“Munich Archaeology” (Archäologie München) is a research and community project brought to life by the Bavarian State Archaeological Collection and the city of Munich in 2014. Its aim is to investigate, preserve and mediate the archaeological remains of the city – from the Neolithic period to the Modern Age. The project is a clear signal from Munich citizens that they value their cultural heritage and that political hurdles can be circumvented. In contrast to many other cities in Germany, there is no department of urban archaeology in Munich. Therefore, the city, together with the Bavarian State Archaeological Collection, the Bavarian State Office for the Preservation of Monuments, the Ludwig-Maximilians-University and other institutions joined forces to get this project off the ground, which is strongly supported financially by the city of Munich.
One of their major sites is that of Marienhof. Marienhof is located in the city centre near the town hall and the excavations revealed the remains of several buildings, wells, latrines, alongside countless numbers of artefacts such as pottery, leather, wooden objects, animal bones, and iron objects. Thanks to this project, large excavations such as the one at Marienhof can be investigated at least in parts. Lectures, guided tours, exhibitions and events for children round off the project´s activities which have been very well received by the people of Munich. The publications on the archaeology of Munich are made available for free on the project´s website.
The Make-Up of the City
Vrije Universiteit Brussel, Dries Tys, Bart Lambert, Steven Provyn, Philippe Claeys, Christophe Snoeck, Thyl Snoeck, Veronica Jackson, Rachel Spros
Between 1000 and 1800, the Low Countries were among the most densely urbanised regions of Europe. Cities developed precociously in this region, representing a continuously increasing share of its population. Urban communities in the Low Countries were economic powerhouses, were at the forefront of political strife and acted as engines for cultural and social innovation. Yet, we still know very little about the origins, composition and living conditions of these urban populations, particularly during the earliest stages of urban development. This problem can be overcome by adopting a transdisciplinary investigative approach.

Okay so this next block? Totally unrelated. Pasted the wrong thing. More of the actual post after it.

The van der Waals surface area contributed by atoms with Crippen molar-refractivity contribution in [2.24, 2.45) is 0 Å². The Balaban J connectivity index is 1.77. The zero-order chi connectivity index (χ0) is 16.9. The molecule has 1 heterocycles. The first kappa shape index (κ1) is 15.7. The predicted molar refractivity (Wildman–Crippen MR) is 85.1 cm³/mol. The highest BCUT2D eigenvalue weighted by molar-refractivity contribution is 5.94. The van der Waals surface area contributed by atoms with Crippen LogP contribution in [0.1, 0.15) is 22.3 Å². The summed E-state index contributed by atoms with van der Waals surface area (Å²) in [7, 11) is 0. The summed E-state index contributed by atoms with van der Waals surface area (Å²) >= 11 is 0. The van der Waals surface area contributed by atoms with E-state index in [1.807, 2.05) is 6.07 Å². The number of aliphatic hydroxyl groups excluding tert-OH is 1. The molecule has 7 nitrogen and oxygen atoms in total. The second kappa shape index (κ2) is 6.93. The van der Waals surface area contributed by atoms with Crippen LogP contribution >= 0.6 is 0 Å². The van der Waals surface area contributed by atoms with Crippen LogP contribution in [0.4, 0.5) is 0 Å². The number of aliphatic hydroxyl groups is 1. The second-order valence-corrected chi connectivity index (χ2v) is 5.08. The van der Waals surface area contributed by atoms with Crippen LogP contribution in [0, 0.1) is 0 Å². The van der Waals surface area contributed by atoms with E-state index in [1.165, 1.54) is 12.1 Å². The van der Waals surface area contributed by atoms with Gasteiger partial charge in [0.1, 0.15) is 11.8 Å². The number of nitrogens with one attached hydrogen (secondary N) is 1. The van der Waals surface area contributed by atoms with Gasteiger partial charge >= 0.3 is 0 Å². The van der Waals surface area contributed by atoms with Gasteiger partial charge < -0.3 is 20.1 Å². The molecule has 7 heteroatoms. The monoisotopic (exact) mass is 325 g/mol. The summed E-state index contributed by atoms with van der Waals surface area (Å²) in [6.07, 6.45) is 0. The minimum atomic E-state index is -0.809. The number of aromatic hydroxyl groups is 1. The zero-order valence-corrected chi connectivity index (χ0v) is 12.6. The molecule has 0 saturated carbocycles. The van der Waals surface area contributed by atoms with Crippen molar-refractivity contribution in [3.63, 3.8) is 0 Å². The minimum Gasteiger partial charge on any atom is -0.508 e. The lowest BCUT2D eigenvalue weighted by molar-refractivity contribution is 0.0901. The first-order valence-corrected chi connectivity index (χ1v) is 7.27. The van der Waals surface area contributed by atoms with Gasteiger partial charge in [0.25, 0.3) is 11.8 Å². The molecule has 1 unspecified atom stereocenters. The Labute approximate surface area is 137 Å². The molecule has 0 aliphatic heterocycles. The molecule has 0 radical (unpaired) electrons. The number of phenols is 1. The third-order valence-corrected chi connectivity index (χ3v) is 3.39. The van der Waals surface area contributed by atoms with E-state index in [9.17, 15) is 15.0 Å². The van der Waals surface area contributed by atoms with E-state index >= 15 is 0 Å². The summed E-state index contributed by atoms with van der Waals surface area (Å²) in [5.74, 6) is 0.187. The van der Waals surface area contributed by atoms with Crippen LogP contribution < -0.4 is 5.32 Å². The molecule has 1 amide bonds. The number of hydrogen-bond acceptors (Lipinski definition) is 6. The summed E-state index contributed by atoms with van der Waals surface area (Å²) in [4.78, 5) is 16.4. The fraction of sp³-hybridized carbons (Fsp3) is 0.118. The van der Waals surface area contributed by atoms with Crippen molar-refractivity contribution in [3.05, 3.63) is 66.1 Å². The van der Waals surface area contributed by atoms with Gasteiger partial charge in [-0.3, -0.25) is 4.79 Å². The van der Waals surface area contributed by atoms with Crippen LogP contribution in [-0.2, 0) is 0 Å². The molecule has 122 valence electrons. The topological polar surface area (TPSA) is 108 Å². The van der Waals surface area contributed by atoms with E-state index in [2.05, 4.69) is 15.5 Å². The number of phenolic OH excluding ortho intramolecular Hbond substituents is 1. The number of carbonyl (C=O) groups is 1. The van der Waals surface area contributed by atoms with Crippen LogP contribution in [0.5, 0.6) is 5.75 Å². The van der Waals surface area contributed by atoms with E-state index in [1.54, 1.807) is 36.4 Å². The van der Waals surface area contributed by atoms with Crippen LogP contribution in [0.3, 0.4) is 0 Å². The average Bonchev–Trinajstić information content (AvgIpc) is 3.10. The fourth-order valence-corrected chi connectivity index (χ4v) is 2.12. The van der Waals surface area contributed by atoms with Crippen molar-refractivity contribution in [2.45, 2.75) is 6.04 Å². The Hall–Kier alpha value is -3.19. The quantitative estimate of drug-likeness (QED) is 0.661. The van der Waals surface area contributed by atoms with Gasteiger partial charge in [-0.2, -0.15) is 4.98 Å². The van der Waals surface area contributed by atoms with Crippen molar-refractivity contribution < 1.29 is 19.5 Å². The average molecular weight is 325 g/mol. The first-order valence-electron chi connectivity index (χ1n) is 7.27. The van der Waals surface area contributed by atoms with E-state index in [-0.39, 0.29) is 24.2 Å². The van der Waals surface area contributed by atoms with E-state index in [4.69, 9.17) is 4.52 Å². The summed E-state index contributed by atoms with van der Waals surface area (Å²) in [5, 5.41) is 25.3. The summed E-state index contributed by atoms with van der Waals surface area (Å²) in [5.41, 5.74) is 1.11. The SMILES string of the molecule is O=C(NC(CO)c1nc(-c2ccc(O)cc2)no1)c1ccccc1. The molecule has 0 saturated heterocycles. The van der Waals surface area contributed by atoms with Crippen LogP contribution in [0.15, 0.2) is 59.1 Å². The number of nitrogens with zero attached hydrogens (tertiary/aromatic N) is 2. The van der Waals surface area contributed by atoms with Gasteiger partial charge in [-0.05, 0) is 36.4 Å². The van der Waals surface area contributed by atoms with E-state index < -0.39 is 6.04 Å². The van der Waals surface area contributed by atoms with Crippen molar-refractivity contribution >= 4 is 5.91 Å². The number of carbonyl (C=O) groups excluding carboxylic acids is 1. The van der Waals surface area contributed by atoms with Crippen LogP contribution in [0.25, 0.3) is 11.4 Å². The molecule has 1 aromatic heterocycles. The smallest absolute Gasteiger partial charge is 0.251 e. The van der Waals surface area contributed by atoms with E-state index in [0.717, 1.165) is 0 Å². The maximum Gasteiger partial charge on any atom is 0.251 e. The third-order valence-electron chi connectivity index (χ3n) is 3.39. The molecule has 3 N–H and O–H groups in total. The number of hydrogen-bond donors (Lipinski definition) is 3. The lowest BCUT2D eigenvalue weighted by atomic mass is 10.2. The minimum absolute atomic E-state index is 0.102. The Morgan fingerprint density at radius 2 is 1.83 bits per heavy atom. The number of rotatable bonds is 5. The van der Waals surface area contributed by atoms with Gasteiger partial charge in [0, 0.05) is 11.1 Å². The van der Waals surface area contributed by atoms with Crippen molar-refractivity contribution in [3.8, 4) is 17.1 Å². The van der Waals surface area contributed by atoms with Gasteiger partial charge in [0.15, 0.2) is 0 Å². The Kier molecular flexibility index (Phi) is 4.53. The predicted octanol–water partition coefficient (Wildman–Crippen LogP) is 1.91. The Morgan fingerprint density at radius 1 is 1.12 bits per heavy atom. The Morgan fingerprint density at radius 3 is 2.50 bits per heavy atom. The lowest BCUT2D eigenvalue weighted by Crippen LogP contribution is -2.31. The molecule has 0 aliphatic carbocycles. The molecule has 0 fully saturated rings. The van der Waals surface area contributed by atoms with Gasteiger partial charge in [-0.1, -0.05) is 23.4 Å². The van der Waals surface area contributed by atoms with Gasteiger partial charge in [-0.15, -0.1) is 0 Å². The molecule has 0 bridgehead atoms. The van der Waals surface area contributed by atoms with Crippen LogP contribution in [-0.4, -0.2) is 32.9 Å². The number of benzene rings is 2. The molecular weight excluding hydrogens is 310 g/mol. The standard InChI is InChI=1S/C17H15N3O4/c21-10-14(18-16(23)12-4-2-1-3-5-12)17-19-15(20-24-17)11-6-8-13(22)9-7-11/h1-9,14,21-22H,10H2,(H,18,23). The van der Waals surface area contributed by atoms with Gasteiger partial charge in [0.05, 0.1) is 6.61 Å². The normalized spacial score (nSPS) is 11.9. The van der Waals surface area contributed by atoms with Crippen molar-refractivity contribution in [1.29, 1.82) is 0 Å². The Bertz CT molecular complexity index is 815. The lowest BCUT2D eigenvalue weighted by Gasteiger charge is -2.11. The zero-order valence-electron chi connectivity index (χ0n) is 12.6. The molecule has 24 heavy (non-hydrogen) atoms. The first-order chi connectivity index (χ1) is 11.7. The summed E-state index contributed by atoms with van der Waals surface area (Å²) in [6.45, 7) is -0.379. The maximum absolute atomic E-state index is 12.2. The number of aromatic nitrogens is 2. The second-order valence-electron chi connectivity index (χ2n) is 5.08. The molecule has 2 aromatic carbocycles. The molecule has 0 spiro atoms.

Archaeological and osteological analysis of human remains in urban sites provides essential information about a city’s gender and age distribution. The analysis of the strontium and oxygen isotopes in human tissue (bone collagen, tooth enamel) can reveal people’s regions of origin, while carbon and nitrogen isotopes give insights into their diets. Osteological study of human bone material tells us about their pathologies and their cause of death. Our focus is the city of Ieper (Belgium, West-Flanders), one of the most important textile-producing centres of Europe in the 13th century. In 2018, about 1,200 human skeletons were excavated in its St Nicholas parish, dating from the 13th to early 17th centuries. The size of the cemetery, allows for the transdisciplinary study of a significant cross-section of the city’s population, and investigate the city’s gender and age distribution, the origins of its inhabitants and their migration patterns, as well as their diets, living conditions and life expectancies.
Currently Occupied Rural Settlement (CORS)
Prof Carenza Lewis, University of Lincoln
The Currently Occupied Rural Settlement (CORS) project aimed to advance knowledge and understanding of the medieval development today’s villages, small towns, hamlets and farms. Inhabited places are often overlooked as historic sites and had been under-researched, but since 2005 the CORS project has completed more than 2500 small ‘test pit’ excavations in 75 different English settlements. The data have shown how each of these settlements evolved over nearly 2000 years and revealed how turbulent this development often was, while syntheses are illuminating phenomena as diverse as early medieval settlement discontinuity and the impact of the Black Death plague pandemic. Inherently publicly engaged from the outset, 10,000+ members of the public living in and around the excavated settlements have taken part, and this itself has thrown valuable new light on the societal benefits of public participation in medieval archaeological research. The CORS project outcomes are now inspiring similar work across Europe.
Fundación Catedral de Santa María
Catedral de Santa Maria Fundacion
The Foundation “Catedral Santa María” led the restoration and promotion of the Old Cathedral of Vitoria-Gasteiz, one of the provinces of Euskadi (Pays Basque), in Spain. About 25 years ago, the cathedral was found to be at risk of collapse. The restoration plan adopted a pioneering “Open for Works” approach which holistically integrated archaeological, architectural and historical research with educational, social, urban and economic factors. This has enabled members of the public to observe the site and the restoration activities undertaken ‘in action’, rather hiding the works behind tarpaulins and scaffolding. This approach has brought important economic benefits for the local community. The new motto “Open for Works” became an innovative and exciting way of dealing with heritage projects that puts its public dimension and value in the front line.
In recognition of this commitment and success in the year of the 25th anniversary of the European Association of Archaeologists (EAA), the 21st European Archaeological Heritage Prize was awarded to the Pays Basque ‘Fundación Catedral Santa María in Vitoria-Gasteiz’ in the institutional category.
The Borgund Kaupang Project
Prof Gitte Hansen, University of Bergen
Borgund (outside of Ålesund in Møre og Romsdal County) was one of medieval Norway’s only towns. Sources suggest that the place dates back into the Viking Age and prospered until its late medieval abandonment. Known from literary sources and twenty seasons of archaeological excavations, little research has been carried out on the extensive datasets available. This material lays the foundation for the Borgund Kaupang project, whose team of national and international experts approach a broad spectrum of sources with multidisciplinary and pluralistic approaches to address the economic and cultural prerequisites of Borgund from emergence to abandonment. This approach adds new insights about life in small communities on the periphery of Europe, and the roles they played on the world stage.